planning

Why I’m Raising Money for The Black Urbanist and Why I’m Doing it On Patreon

Kristen Jeffers writing at Union Station in Kansas City, MO, Spring 2016

I am raising money to make this the online home I’ve always dreamed it could be and needs to become. I’m doing it through Patreon because Patreon makes it easier for me to see what I have to work with each month and it’s optimized for people who write and make audio and video to promote their work. You know, like a patron of the arts.

Getting to this Point on a Personal Level

Twenty-four hours ago I woke up on a sunny Saturday in a sour mood. I knew I needed help, I knew I didn’t have to stay grumpy and I knew there was a way I could shake myself out of my funk. I started tweeting.

For those of you who’ve been listening faithfully to Third Wave Urbanism, in our recent episode, we talked about the many changes we have going on in our lives. Katrina just returned from Sweden and Amsterdam and is currently raising money for a return trip to Sweden help build the Women-Led Cities initiative. She’s been able to secure a fiscal sponsor and Knight Foundation funding. While she’d had the seeds of this idea in her head for a minute, it was being at the big Women’s March in January, that prompted her to come up with a tangible idea for change and way to channel the energy of surviving our new political reality in the United States.

Meanwhile, I, on that march day, spent it with a long-time fan and now newly minted online friend in Harlem, reflecting on what the world could seriously look like for women of color and taking at least one good day to celebrate and enjoy ourselves, if things got really bad immediately. Later that night, I logged on my computer and saw all the women’s march pictures and I posted to Facebook how excited I was and how down I had been prior to the march and I was ready to take this energy and move forward.

I then launched my Patreon account and my friend, Zia, was both the nudge to do it and one of my first Patreons.

On that original night, I’d been working on three projects: this site, which I honestly just saw as continuing to be more of an archive and a personal blog; Plan to Speak, a webinar/event series I’d developed to try and have a less controversial, but still related to planning and placemaking way of generating income; and Kristpattern, my dabbling in crafts and making a few crafty things to sell and again, have a less controversial way of generating income.

The first push worked and I hovered at around $40-$60 a month in Patreon income. Yet also at the same time, I’d been experiencing early bouts of not gaining and keeping contracts and being able to completely sustain myself. I had rent to pay in D.C. and no one I knew that I could just crash with (as I’m doing now in Baltimore). I was adamant about staying in D.C. Then I did get a full time, well-paying contract in the District in March and I was able to start making headways on bills. I did an extra push of the Patreon around the same time and I narrowed focus back on writing this site.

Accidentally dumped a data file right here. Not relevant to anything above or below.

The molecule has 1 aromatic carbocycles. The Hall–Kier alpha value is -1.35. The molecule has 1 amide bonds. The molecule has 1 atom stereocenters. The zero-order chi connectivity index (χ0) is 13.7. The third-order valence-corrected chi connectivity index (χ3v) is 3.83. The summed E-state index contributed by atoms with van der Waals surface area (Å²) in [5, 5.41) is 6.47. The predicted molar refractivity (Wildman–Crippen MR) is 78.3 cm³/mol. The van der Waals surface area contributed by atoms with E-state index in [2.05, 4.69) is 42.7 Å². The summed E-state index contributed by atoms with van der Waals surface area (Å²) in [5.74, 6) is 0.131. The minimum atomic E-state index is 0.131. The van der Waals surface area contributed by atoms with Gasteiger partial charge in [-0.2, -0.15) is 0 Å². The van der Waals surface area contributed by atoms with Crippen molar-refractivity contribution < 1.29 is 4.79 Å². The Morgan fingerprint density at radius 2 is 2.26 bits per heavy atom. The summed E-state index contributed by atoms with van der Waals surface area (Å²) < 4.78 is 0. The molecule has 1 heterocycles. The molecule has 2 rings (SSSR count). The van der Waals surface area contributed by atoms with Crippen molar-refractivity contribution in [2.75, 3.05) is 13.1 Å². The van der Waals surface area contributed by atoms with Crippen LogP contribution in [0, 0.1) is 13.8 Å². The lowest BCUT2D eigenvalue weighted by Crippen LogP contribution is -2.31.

However, when I went back to work, I was working for a somewhat conservative agency and I didn’t want to draw attention to myself or the more radicalized portions of my work. I really needed the money and finally, I’d found a way to make money in D.C. and enjoy being a Washingtonian and doing things like eating out and going to concerts.

Deep down though, my heart yearned to be writing more here and writing in the vein I’d started to crank up and go in into just before I started at that organization. Also, while I was on one floor doing one thing when, my original contract ran out in May and I was moved to another floor, where the work I was doing and the team I was doing it with wasn’t as interesting. I began to start planting the seeds for a full reboot of the site.

If you’ve paid attention since May, we one, relaunched Third Wave Urbanism after our election-induced hiatus. (This was also part of our channeling our Women’s March day energy into something positive). Two, I started to tweet more. Three, I’d already reshaped the weekly newsletter from being a place where I try to sell all the things I’m doing (like the courses and Kristpattern things), after having learned to do that and switching to a bigger email platform at a business event last fall. I went back to Mailchimp and I started doing what I do best– writing about urbanism straight from my heart.

When my job ended on July 28th, I had a week’s notice and I’d already started to put money away, as well as ramp up activities and I was confident that I’d be able to start doing more of my work and I’d find somewhere else to do it. The seeds of a move to Baltimore had also been planted in the spring. In fact, one of the first things I did with my new check at that agency was hop on MARC and come up and visit for a weekend, at the prompting of a friend who’s basically why I’m still in Baltimore now.